Control beliefs and cognition over a 10-year period: Findings from the ACTIVE trial

Jeanine M. Parisi, Alden L. Gross, Michael Marsiske, Sherry L. Willis, George W. Rebok

Research output: Contribution to journalArticlepeer-review

Abstract

We examined two facets of control beliefs and cognition over 10 years within the Advanced Cognitive Training for Independent and Vital Elderly study. Intellectual Self-Efficacy decreased (β =-0.32 units/year; SE = 0.03) and Concern About Intellectual Aging increased (β = 0.26 units/year; SE = 0.02) over time, with older age being the only predictor of increases in Concern About Intellectual Aging. Although baseline cognitive performance was related to control beliefs over time, the reverse was not supported. Findings were not altered by participation in the ACTIVE training programs, suggesting the need for including intervention components that lead to long-term maintenance or improvements in such beliefs.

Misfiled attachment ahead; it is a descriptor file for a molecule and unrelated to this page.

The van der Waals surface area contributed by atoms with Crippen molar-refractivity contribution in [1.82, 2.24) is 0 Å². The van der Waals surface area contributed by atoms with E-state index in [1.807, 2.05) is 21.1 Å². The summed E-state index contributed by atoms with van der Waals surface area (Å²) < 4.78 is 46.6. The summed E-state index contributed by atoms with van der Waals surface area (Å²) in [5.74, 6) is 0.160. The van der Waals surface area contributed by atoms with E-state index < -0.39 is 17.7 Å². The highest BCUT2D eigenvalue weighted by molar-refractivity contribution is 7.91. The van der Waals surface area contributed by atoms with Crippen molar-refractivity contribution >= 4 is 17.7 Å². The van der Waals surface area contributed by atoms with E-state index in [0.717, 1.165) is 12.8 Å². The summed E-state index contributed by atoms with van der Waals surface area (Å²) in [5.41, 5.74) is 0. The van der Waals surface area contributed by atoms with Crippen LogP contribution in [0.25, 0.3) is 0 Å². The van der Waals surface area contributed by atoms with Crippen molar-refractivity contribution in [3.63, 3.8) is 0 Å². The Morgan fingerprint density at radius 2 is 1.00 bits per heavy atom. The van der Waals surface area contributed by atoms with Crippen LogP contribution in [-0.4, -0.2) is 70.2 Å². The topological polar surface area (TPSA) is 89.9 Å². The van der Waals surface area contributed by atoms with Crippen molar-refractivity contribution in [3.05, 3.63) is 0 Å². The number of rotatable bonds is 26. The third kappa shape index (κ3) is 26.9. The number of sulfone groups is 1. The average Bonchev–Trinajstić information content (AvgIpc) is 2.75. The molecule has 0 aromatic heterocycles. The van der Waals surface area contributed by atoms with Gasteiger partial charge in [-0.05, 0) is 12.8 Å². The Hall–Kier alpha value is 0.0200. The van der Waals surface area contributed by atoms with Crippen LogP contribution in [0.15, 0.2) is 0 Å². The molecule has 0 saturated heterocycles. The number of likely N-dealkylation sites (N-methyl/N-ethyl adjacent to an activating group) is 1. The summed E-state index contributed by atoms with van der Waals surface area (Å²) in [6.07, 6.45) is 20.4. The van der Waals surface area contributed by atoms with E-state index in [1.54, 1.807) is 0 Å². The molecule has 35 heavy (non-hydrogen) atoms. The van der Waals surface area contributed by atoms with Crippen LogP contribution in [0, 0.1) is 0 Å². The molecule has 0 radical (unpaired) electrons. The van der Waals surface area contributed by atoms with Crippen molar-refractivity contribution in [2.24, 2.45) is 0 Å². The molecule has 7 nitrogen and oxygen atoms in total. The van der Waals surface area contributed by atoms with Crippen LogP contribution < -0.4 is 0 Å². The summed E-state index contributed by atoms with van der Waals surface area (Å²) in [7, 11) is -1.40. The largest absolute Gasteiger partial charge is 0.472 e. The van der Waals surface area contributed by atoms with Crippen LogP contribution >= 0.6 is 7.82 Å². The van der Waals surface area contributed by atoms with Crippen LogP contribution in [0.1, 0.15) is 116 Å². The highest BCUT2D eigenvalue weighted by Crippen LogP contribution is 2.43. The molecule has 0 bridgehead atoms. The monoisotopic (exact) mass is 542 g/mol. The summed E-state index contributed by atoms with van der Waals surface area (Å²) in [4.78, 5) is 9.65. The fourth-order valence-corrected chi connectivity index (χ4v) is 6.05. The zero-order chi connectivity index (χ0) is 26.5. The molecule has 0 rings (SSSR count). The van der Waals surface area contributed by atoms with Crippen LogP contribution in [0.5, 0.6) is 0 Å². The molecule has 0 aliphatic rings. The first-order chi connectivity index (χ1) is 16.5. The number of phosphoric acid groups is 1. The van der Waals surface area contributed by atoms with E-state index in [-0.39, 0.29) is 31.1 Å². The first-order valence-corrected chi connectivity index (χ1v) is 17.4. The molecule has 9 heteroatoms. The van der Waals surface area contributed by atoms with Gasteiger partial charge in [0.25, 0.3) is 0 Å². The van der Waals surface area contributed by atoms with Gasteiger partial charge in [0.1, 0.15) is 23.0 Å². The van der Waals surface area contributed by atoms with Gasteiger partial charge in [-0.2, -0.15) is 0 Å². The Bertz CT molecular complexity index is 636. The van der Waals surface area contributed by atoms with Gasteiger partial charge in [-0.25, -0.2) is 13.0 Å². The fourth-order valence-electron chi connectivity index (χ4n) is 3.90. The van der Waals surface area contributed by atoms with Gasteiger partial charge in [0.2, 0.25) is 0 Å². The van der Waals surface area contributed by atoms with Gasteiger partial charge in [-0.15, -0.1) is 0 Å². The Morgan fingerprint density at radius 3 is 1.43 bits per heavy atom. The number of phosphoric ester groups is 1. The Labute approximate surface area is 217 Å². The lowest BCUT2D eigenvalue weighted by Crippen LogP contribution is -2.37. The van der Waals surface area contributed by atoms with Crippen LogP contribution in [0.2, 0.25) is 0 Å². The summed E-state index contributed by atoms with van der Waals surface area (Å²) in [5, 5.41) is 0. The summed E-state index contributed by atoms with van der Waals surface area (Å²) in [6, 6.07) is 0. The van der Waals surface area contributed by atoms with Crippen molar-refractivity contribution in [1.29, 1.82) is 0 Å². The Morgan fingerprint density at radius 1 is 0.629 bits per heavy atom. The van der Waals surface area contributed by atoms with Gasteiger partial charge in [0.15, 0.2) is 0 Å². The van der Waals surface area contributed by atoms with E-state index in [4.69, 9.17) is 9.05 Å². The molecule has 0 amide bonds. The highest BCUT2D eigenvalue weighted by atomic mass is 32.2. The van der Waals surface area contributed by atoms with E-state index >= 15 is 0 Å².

Original languageEnglish (US)
Pages (from-to)69-75
Number of pages7
JournalPsychology and aging
Volume32
Issue number1
DOIs
StatePublished - Feb 1 2017

Keywords

  • Aging
  • Cognitive intervention
  • Control beliefs

ASJC Scopus subject areas

  • Social Psychology
  • Aging
  • Geriatrics and Gerontology

Fingerprint

Dive into the research topics of 'Control beliefs and cognition over a 10-year period: Findings from the ACTIVE trial'. Together they form a unique fingerprint.

Cite this